Later roles came as I was pushing more and more into functional programming and Haskell. There definitely wasn’t much haskell work around, and many people on the market had PhDs and very deep academic knowledge. I think what got me in the door there was the counterpoint of wide experience I offered to the very deep FP knowledge.

What advice do you have for someone who wants to get into programming?

The world is definitely your oyster right now. I would 100% advise people to go for it. People who can actually produce new functionality will be in huge demand over people who can only consume from existing systems.

My advice would be to grab a course online and just work through it. Some clojure resources are really well set up to take people from absolute beginners to programmers. My friend Renzo has also written a book designed to teach people really solid fundamentals from scratch.

Once you’ve done a basic course, start building things. Don’t wait until you feel your knowledge is ready before you start building. What you really need is skill, not knowledge anyway, and skill is built by doing.

Has your lack of a degree ever come up in conversation when job hunting? Do you tell people you learned on a warship? (I would!)

It’s come up a few times 😀 I think if you play it the right way a different background can be an advantage and get you noticed in a pile of CVs. Certainly for my first finance job and a few since having Royal Marine on my CV made it stand out from the pile.

So my advice to you if you don’t have the traditional CS degree background would be: If you’ve done something unusual have a think about how that experience could make you more valuable to and leverage the shit out of it 😀

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Do you think the rigorous training for the Royal Marines help with taking on the challenge of learning to code?

I’m a big believer in constraints. They are usually thought of in a negative way, as impediments or roadblocks, but they are essential to progress. I even wrote an article about that here. So although the discipline that was instilled in the Royal Marines was certainly helpful in learning to code, I actually think that the difficult conditions and constraints of no distractions was much more helpful.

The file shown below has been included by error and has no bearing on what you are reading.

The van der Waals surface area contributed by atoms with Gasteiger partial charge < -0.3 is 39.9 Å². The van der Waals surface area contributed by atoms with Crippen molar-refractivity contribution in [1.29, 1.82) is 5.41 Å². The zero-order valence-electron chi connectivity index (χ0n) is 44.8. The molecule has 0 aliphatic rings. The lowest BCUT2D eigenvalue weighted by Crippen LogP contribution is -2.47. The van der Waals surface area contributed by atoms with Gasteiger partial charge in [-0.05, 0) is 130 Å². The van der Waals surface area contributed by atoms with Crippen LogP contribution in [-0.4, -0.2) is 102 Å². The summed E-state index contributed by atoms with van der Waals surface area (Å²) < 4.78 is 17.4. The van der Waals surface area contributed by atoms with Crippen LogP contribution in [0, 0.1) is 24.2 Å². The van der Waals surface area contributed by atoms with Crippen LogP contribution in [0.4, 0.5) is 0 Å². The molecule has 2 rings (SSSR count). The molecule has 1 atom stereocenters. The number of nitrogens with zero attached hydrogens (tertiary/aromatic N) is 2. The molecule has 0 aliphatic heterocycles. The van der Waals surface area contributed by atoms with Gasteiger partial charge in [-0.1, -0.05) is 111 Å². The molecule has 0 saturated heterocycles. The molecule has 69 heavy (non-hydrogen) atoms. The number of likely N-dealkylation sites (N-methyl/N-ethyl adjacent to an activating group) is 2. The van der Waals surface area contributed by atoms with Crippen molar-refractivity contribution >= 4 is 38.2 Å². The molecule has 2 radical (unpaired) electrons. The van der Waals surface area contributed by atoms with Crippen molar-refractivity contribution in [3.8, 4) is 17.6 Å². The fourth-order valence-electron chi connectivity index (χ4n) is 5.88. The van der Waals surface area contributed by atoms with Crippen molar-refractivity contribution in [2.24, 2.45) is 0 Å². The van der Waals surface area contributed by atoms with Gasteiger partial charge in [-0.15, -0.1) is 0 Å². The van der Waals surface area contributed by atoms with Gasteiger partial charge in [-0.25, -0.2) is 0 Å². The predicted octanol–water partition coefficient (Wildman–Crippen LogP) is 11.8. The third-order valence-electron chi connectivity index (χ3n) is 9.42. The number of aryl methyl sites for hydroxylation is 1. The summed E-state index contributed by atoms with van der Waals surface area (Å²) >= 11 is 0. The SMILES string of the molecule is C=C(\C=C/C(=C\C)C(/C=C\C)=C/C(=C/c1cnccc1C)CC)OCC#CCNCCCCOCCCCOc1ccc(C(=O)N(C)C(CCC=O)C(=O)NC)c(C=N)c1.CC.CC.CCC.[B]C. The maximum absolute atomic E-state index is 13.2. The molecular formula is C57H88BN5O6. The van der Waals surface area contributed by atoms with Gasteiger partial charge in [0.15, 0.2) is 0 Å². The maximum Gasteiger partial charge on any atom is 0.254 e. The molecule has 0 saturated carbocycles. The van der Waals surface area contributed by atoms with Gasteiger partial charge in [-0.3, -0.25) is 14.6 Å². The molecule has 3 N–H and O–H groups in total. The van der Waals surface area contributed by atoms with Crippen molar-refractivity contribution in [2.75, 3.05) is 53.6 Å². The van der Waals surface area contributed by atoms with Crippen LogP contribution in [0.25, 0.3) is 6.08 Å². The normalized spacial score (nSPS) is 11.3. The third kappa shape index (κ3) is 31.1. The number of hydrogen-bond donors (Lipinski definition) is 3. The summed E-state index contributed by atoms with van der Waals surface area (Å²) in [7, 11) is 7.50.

I had nowhere to hide when I couldn’t understand something and felt stupid (an essential part of the process of learning to code). All I could do was plough through with the one book and built in language docs I had. I think I would find it much harder in today’s world of ever present distraction!

What are you working on at the moment?

I’ve increasingly noticed throughout my career that what look initially like technical problems often turn out to be people, communication or leadership problems. I thought for the longest time that my time in the Royal Marines was a completely separate phase, unrelated to my career as a programmer. I couldn’t have been more wrong!

As I started building my own teams and moving into leadership, I began researching high performance, culture and teamwork and I found that most of the core lessons were ones I was already familiar with from my time in the corps. Focus, discipline, repeatable high performance and continuous improvement where the backbone of my time in the forces, so I’ve launched my own company to help bring that to founders of growing startup companies.

Commando Development has two major thrusts:

  • Helping funded startups put together their founding team and build their MVP in such a way that they build the right things and don’t have to stop the world and rebuild just as they achieve traction (a very common occurrence).
  • Working with more established high growth tech companies to put the right development culture, leadership and systems in place for scaling.

As you can probably tell from the website, it’s still quite early days, but from experience working with companies in both phases of growth and conversations with founders, both are areas where companies can start to struggle (especially that phase transition from lean, hungry startup to established, mature company). My contact details are on the website, but anyone who reads this and would like to chat can get in touch via @commandodev or ben@commando.dev